Over the course of his television career, David Simon has singlehandedly raised the bar for what to expect from a TV show. His projects, from “The Wire” to “Treme” to “The Deuce,” share a pervasive yet subtle complexity; these are entertaining, character-driven tomes that transform granular research into vivid portraits of myriad systemic injustices. “The Plot Against America,” Simon’s six-episode HBO limited series based on Philip Roth’s eponymous novel, has sadly not reached similar heights.
Working for the first time from fictional source material, “The Plot Against America” has felt curiously devoid of the energetic frisson that marks Simon’s prior work. Roth’s allegorical alternative history has much to say about society, but it is still — thankfully — a work of fiction. Simon began his professional life as a journalist, and his work has always been in conversation with non-fiction. He seemed obsessed with reflecting the real world as genuinely as possible, while animating his sagely prophets and Machiavellian players with poetic flair.
While elements of “The Plot Against America” bear similarities to the rise of the Alt-Right, the story is still mostly a thought experiment. What’s more, it’s one we’ve already seen play out. We’ve been watching the plot against America for the last four years, except instead of newsboy caps and vintage cars we got MAGA hats and tiki torches. While HBO is recreating scenes of Jews burnt in their cars, Zionists are firebombing Palestinian cars — they don’t need another example of anti-semitism, especially a fictional one, to fan the flames.
Sticking to the script, however, the final episode of “The Plot Against America” builds on the momentum of Episode 5, which came a day late and a dollar short but paid off in the end. The series finally picked up steam with its final two chapters, propelled by a fiery performance from Zoe Kazan and a few scenes that finally started to sound like David Simon wrote them. The series finale is lacking in the kind of chef’s kiss of dialogue that has gotten Simon dubbed a “genius,” but serves up a satisfying melange of gut-wrenching drama and poetic justice.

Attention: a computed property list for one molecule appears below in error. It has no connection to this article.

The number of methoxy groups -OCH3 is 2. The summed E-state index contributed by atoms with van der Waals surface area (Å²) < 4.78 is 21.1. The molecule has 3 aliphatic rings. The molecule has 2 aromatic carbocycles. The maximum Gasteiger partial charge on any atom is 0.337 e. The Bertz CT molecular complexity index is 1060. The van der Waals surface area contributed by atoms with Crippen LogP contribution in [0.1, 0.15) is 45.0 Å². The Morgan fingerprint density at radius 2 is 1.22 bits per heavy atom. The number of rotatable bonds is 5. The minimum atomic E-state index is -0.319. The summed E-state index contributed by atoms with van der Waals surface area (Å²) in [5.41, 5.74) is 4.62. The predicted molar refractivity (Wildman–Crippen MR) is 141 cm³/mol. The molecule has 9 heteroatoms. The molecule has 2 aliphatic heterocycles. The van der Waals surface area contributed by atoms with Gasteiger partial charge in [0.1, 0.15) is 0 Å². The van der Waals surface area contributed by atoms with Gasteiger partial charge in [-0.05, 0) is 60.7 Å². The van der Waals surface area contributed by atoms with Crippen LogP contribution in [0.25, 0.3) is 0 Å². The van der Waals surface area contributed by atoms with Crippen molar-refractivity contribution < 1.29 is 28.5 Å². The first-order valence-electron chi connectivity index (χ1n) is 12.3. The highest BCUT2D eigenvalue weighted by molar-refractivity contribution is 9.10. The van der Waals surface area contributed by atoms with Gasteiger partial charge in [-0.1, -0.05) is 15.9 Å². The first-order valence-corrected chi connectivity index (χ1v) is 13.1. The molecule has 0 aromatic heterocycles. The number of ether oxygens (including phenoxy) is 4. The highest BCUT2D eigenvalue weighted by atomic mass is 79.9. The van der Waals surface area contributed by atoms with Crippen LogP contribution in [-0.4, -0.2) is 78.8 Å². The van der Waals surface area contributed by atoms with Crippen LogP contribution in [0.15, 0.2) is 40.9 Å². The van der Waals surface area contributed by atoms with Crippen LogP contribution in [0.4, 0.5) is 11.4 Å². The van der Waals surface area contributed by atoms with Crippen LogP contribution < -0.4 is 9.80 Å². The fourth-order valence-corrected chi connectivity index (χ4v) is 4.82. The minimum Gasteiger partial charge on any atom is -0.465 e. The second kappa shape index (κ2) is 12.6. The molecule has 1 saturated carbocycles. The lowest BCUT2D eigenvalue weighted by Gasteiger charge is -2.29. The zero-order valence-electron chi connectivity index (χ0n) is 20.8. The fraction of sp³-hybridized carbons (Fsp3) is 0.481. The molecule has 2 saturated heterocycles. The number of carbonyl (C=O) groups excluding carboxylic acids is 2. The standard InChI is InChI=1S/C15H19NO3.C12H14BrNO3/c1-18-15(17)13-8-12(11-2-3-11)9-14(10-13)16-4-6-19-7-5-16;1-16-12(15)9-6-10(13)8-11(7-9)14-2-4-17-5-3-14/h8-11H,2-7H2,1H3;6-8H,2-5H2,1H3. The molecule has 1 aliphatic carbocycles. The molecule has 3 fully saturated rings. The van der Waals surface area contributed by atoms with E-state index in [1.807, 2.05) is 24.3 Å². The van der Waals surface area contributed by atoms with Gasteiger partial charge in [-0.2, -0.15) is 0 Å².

The episode opens with a swell of anti-semitic crimes, such as the looting of synagogues and Jewish-owned businesses. We learn that radio personality Walter Winchell, amidst a challenge to Charles Lindberg’s presidency, was shot in the head at a campaign rally. The news blasts over the radio, a ubiquitous presence in the show throughout, as we see Herman (Morgan Spector) packing potatoes into a truck, a far cry from his insurance-selling days. With the uptick in violence, his new Italian neighbor drops by with a grim double offering: fruit cake and a six-shooter.
Mercifully, Bengelsdorf (John Turturro) finally pays the piper for his Lindberg sycophancy. This leads to a killer scene between Bess (Zoe Kazan) and Evelyn (Winona Ryder), who weren’t given nearly enough time to go at it. After her husband is arrested in the middle of the night, Evelyn shows up to the Levin’s house expecting sympathy from her sister. Bess promptly kicks her out, incredulous at Evelyn’s selfishly putting the family in even more danger than she already has. Her final words to Evelyn, while appropriately stinging, lack poetic subtlety, but Kazan manages to eke out a tremendous performance nonetheless. (It’s also another reminder that it’s a shame these two didn’t have more to do.)
It’s too bad the clunky final brawl between Herman and his nephew Alvin (Anthony Boyle) lacks a similar emotional heft. The timing of the scene, which starts with a joyful dinner and ends with Alvin slugged through a table, feels out of place. It’s unclear how much time has passed at the start of the meal, which at first feels like a celebratory reunion. If a relative peace had been restored, why the fighting? Is it meant to signify the rifts of trauma cannot be healed so quickly, or that it’s back to business as usual for the bickering family? Upstairs, Phillip (Azhy Robertson) is crying.
The series ends with a menacing montage to the tune of Frank Sinatra crooning “That’s America to Me,” as citizens vote in a fictional 1942 election. We see ballots burned and voters turned away from polls as Herman and Bess anxiously await news of the results from their trusty radio. We hear of “some conflicting results early on,” as the screen fades out on red radio waves. It doesn’t matter that the formal ending is ambiguous — we all know how this story ends.
“The Plot Against America” is available to stream on HBO Now.